One for the Darwin AwardsAn adult student tells her teacher, "I'm sorry I wasn't at class yesterday, my uncle, he's 60 and he was eating chicken and he got up to do something and when he got back, a cat was eating his chicken, he got so angry that he chased the cat through the house and fell off the 2nd story of his house and died." The teacher has to fight the smile, suppress the laughter. I vote we just laugh when people die in funny ways. Later on, after killing about 15 mosquitos in the room I was about to climb on a chair to swat at one on the roof when the students story flashed into my head, the mosquito is not worth it, I reluctantly admitted.
We have just finalised a flat to move back to in Wellington (thanks Jonno!). It makes leaving a reality and I don't think I'm ready to go yet. I've learned so much here, but there' so much more to know and the opportunities disappear with each day. I really like Mae Sot, I like the people, I like how there's so much going on and so much to tap into. We've gotten to know so many locals and they've gotten to know Abacus (I would say us, but who am I kidding). We probably know more volunteers here than people in Wellington, we know almost every restaurant worker and everyone along our daily routes. I'm missing Mae Sot already.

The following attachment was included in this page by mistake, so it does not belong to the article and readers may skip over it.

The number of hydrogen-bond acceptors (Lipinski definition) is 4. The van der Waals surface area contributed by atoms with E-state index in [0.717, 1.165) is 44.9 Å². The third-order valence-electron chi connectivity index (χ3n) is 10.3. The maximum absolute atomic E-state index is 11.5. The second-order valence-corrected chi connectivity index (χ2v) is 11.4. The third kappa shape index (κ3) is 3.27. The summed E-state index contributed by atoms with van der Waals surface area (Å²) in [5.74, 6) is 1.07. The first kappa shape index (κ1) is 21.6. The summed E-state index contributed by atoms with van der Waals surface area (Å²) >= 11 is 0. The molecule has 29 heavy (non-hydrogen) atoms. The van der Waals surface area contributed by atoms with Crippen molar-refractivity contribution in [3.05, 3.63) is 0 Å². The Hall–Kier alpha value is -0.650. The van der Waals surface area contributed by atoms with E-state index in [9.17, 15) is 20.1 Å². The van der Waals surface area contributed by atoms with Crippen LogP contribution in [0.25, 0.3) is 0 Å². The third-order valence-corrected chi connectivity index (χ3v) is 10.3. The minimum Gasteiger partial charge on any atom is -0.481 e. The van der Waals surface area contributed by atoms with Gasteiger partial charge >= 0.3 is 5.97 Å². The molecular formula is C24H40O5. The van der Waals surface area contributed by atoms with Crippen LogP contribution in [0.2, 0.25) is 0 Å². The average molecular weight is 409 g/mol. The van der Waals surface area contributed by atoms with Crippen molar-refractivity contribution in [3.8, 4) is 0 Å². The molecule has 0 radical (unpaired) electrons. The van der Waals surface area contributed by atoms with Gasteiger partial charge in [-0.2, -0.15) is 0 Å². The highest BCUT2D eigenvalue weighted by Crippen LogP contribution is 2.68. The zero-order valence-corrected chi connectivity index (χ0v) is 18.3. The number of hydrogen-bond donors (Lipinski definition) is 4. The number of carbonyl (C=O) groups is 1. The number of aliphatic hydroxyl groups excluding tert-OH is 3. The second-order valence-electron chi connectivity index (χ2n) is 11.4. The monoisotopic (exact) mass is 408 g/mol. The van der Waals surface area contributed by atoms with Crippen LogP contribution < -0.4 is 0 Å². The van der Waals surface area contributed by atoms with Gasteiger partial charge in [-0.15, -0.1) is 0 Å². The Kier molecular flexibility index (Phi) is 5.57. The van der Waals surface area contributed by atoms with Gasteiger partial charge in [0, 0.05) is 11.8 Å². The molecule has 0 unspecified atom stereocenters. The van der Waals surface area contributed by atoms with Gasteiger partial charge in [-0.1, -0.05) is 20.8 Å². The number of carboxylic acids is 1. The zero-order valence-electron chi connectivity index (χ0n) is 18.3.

I'm conscious of the fact that I may have inadvertantly made this place out to be hell (like when I said it's shit here - I meant the situation - sorry), that you imagine the people to be unhappy, but no, the people are happy and they no more want to leave here than most people want to leave their own homeland. Burma and Thailand are as nonsensicaly home to them as any country is to a native inhabitant, who refuses to reflect upon the possibility that the attachment they feel to it is culturally taught. The people of Burma don't want to get out, they want their story to get out, they wouldn't mind if the government got out, but Burma is their home.